goCMS recently announced updates to the hospice payment structure. To gauge the industry’s temperature on the adjustments, Tim Rowan with Home Care Tech Report interviewed our own in-house hospice nurse Carleen Rogers. Here’s the article that reflects their conversation:
Advanced Analytics Mitigate Negative Side of New Hospice Payment System
On July 31, 2015, the Centers for Medicare & Medicaid Services issued a final rule (CMS-1629-F) that updates fiscal year 2016 Medicare payment rates and the wage index for hospices serving Medicare beneficiaries. For convenience, we reprint the official CMS summary of the final rule in the sidebar at the bottom of this page. Visit theCMS Websitefor a copy of the complete, 221-page, final rule.
To help understand how hospices will be impacted by the new payment system, we spoke with 20-year hospice veteran and consultant Coleen Rogers, RN, BS, CHPN. In addition to her years as a hospice nurse and administrator, Ms. Rogers been an independent hospice consultant, a clinical adviser to Homecare Homebase during the development that company’s hospice product and, since February of this year, serves asClinical Transformation Consultant for Medalogix.
“I regard this rule as a positive one for hospice providers,” Ms. Rogers began. “If you look beyond the average reported in the summary, which describes the payment increase as an estimated 1.1 percent ($160 million), you will see that most providers will do well under the new system.”
According to an August 5 posting on the CHAP web site, a clearer summary than CMS’s own, Medicare-certified providers currently receive a per-day reimbursement of about $160 for patients in “Routine Home Care.” Starting in January, hospices will receive $25 more, about $185 a day, for RHC but only for the first 60 days. From day 61forward, the daily rate goes down to $145.
Service Intensity Add-On
When the patient expires, CMS willlook at last seven days of service to see if the hospice has sent nurses and social workers into the home.If so, there will be an additional payment,a Service Intensity Add-On,to cover the costs of additional RN and social worker visits typically provided to the patient and family at the end of life, when there is greater need for spiritual and emotional support services.The SIA payment will be equal to the continuous home care hourly rate, multiplied by the amount of direct patient care provided by an RN or social worker for up to a total of four hours per day.
“This system matches hospice costs,” Coleen Rogers told us. “Patients need more services and medication management and emotional and spiritual care during the first 60 days, so hospice expenses tend to be higher at the beginning of an admission. After 60 days, if the patient remains on service that long, things tend to settle into a routine and hospice costs are not as high. And in the end, services and costs tend to rise again. Therefore, under the 2016 payment system, if you focus on doing what is right for the patient, you will also be doing what is right for Medicare and for the taxpayer.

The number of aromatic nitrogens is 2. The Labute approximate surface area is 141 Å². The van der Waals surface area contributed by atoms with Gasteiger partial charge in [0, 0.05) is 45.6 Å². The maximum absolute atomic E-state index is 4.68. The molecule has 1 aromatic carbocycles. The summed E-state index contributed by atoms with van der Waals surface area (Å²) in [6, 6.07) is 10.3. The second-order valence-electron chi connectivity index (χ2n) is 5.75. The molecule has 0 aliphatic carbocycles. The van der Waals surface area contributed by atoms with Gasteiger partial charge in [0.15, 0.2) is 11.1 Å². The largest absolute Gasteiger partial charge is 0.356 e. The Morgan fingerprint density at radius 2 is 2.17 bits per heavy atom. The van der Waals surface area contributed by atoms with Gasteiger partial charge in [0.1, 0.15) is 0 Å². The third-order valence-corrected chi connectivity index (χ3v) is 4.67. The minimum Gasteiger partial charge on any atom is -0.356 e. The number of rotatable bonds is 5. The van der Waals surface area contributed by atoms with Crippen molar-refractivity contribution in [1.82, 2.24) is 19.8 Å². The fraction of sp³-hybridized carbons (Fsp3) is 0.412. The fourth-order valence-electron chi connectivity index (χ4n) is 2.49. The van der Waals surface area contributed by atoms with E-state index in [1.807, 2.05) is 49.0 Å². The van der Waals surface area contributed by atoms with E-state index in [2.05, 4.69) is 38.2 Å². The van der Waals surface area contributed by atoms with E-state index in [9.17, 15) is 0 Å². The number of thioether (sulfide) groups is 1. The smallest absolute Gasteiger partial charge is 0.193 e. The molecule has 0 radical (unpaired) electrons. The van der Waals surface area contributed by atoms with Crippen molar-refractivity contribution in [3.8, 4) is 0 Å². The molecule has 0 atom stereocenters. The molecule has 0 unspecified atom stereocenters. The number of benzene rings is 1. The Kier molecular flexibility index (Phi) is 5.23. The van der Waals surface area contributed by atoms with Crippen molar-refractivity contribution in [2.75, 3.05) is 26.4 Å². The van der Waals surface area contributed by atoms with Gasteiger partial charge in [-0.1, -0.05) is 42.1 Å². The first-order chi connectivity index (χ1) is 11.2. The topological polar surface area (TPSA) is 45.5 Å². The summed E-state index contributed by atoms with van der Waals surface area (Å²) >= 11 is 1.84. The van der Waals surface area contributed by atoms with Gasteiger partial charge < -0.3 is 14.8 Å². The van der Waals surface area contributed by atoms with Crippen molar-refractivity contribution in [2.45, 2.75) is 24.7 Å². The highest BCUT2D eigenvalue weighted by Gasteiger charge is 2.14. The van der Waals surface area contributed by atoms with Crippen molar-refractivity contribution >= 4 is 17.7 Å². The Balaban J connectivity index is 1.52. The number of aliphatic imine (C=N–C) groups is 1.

“Hospices that are affiliated with home health providers and that use ourMedalogixBridgeanalysis system to identify patients appropriate to transition from home health to hospice are seeing fewer episodes of care that are seven days or less,” she continued. “Nevertheless, more than half of hospice episodes nationwide are still from seven to fourteen days. That means that, under the upcoming payment system, most hospices will be paid the full $185 per day for the entire admission for more than half of their patients. This is why CMS’s statement that the net change is only a 1.1% rate increase overall is a little deceptive. It is actually better than that for most providers.”
|Changes to Payments under the Medicare Hospice BenefitHospices will see an estimated 1.1 percent ($160 million) increase in their payments for FY 2016. The $160 million increase in estimated payments for FY 2016 reflects the distributional effects of the 1.6 percent FY 2016 hospice payment update percentage ($250 million increase), the use of updated wage index data and the phase-out of the wage index budget neutrality adjustment factor (-0.7 percent/$120 million decrease) and the implementation of the new Office of Management and Budget (OMB) Core Based Statistical Areas (CBSA) delineations for the FY 2016 hospice wage index with a one-year transition (0.2 percent/$30 million increase). The elimination of the wage index budget neutrality adjustment factor (BNAF) was part of a 7-year phase-out that was finalized in the “Medicare Program; Hospice Wage Index for Fiscal Year 2010” final rule (74 FR 39384, Aug. 6, 2009), and is not a policy change.Final Rule DetailsBudget Neutrality Adjustment Factor phase-out|